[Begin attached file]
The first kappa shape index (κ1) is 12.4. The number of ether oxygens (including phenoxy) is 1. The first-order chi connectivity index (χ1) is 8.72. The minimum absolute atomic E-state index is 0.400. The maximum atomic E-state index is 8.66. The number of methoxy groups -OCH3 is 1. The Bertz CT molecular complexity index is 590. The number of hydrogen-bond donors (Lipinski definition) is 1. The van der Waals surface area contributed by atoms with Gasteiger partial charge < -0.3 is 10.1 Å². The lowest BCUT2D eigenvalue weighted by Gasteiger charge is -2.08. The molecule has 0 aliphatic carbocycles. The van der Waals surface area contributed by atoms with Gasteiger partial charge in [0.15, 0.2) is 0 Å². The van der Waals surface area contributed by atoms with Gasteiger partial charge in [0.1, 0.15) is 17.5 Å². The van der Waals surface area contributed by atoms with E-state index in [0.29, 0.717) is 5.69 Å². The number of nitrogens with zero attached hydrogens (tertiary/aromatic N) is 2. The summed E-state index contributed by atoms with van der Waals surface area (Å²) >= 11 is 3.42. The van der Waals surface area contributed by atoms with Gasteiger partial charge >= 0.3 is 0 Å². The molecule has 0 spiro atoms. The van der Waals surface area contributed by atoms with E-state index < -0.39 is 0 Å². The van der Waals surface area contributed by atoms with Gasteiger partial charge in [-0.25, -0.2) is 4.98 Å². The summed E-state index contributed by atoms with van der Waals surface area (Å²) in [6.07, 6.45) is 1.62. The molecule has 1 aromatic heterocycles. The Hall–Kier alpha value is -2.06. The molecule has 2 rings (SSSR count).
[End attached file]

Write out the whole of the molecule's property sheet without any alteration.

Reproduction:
The first kappa shape index (κ1) is 12.4. The number of ether oxygens (including phenoxy) is 1. The first-order chi connectivity index (χ1) is 8.72. The minimum absolute atomic E-state index is 0.400. The maximum atomic E-state index is 8.66. The number of methoxy groups -OCH3 is 1. The Bertz CT molecular complexity index is 590. The number of hydrogen-bond donors (Lipinski definition) is 1. The van der Waals surface area contributed by atoms with Gasteiger partial charge < -0.3 is 10.1 Å². The lowest BCUT2D eigenvalue weighted by Gasteiger charge is -2.08. The molecule has 0 aliphatic carbocycles. The van der Waals surface area contributed by atoms with Gasteiger partial charge in [0.15, 0.2) is 0 Å². The van der Waals surface area contributed by atoms with Gasteiger partial charge in [0.1, 0.15) is 17.5 Å². The van der Waals surface area contributed by atoms with E-state index in [0.29, 0.717) is 5.69 Å². The number of nitrogens with zero attached hydrogens (tertiary/aromatic N) is 2. The summed E-state index contributed by atoms with van der Waals surface area (Å²) >= 11 is 3.42. The van der Waals surface area contributed by atoms with Gasteiger partial charge >= 0.3 is 0 Å². The molecule has 0 spiro atoms. The van der Waals surface area contributed by atoms with E-state index < -0.39 is 0 Å². The van der Waals surface area contributed by atoms with Gasteiger partial charge in [-0.25, -0.2) is 4.98 Å². The summed E-state index contributed by atoms with van der Waals surface area (Å²) in [6.07, 6.45) is 1.62. The molecule has 1 aromatic heterocycles. The Hall–Kier alpha value is -2.06. The molecule has 2 rings (SSSR count).